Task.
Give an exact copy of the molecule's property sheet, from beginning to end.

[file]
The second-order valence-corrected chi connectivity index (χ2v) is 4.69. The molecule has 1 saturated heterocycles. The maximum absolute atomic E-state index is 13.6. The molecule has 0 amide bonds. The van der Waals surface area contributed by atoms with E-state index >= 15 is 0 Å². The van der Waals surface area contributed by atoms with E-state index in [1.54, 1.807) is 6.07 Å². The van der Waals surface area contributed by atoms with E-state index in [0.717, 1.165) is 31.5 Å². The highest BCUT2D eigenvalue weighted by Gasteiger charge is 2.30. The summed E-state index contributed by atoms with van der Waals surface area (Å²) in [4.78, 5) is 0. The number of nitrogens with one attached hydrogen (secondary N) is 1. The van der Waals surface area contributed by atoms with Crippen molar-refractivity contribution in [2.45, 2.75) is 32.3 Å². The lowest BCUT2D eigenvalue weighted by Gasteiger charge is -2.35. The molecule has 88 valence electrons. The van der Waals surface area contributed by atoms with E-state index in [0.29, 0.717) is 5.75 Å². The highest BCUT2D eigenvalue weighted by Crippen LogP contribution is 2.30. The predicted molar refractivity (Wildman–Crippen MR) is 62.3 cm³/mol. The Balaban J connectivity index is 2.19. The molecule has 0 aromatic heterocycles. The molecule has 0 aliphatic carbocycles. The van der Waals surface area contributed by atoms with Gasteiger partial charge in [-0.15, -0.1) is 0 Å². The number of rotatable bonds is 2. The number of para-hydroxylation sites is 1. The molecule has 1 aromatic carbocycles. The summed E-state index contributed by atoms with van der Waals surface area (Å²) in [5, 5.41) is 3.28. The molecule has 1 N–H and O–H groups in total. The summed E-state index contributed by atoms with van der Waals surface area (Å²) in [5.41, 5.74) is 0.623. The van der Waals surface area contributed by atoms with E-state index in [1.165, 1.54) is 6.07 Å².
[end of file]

The second-order valence-corrected chi connectivity index (χ2v) is 4.69. The molecule has 1 saturated heterocycles. The maximum absolute atomic E-state index is 13.6. The molecule has 0 amide bonds. The van der Waals surface area contributed by atoms with E-state index >= 15 is 0 Å². The van der Waals surface area contributed by atoms with E-state index in [1.54, 1.807) is 6.07 Å². The van der Waals surface area contributed by atoms with E-state index in [0.717, 1.165) is 31.5 Å². The highest BCUT2D eigenvalue weighted by Gasteiger charge is 2.30. The summed E-state index contributed by atoms with van der Waals surface area (Å²) in [4.78, 5) is 0. The number of nitrogens with one attached hydrogen (secondary N) is 1. The van der Waals surface area contributed by atoms with Crippen molar-refractivity contribution in [2.45, 2.75) is 32.3 Å². The lowest BCUT2D eigenvalue weighted by Gasteiger charge is -2.35. The molecule has 88 valence electrons. The van der Waals surface area contributed by atoms with E-state index in [0.29, 0.717) is 5.75 Å². The highest BCUT2D eigenvalue weighted by Crippen LogP contribution is 2.30. The predicted molar refractivity (Wildman–Crippen MR) is 62.3 cm³/mol. The Balaban J connectivity index is 2.19. The molecule has 0 aromatic heterocycles. The molecule has 0 aliphatic carbocycles. The van der Waals surface area contributed by atoms with Gasteiger partial charge in [-0.15, -0.1) is 0 Å². The number of rotatable bonds is 2. The number of para-hydroxylation sites is 1. The molecule has 1 aromatic carbocycles. The summed E-state index contributed by atoms with van der Waals surface area (Å²) in [5, 5.41) is 3.28. The molecule has 1 N–H and O–H groups in total. The summed E-state index contributed by atoms with van der Waals surface area (Å²) in [5.41, 5.74) is 0.623. The van der Waals surface area contributed by atoms with E-state index in [1.165, 1.54) is 6.07 Å².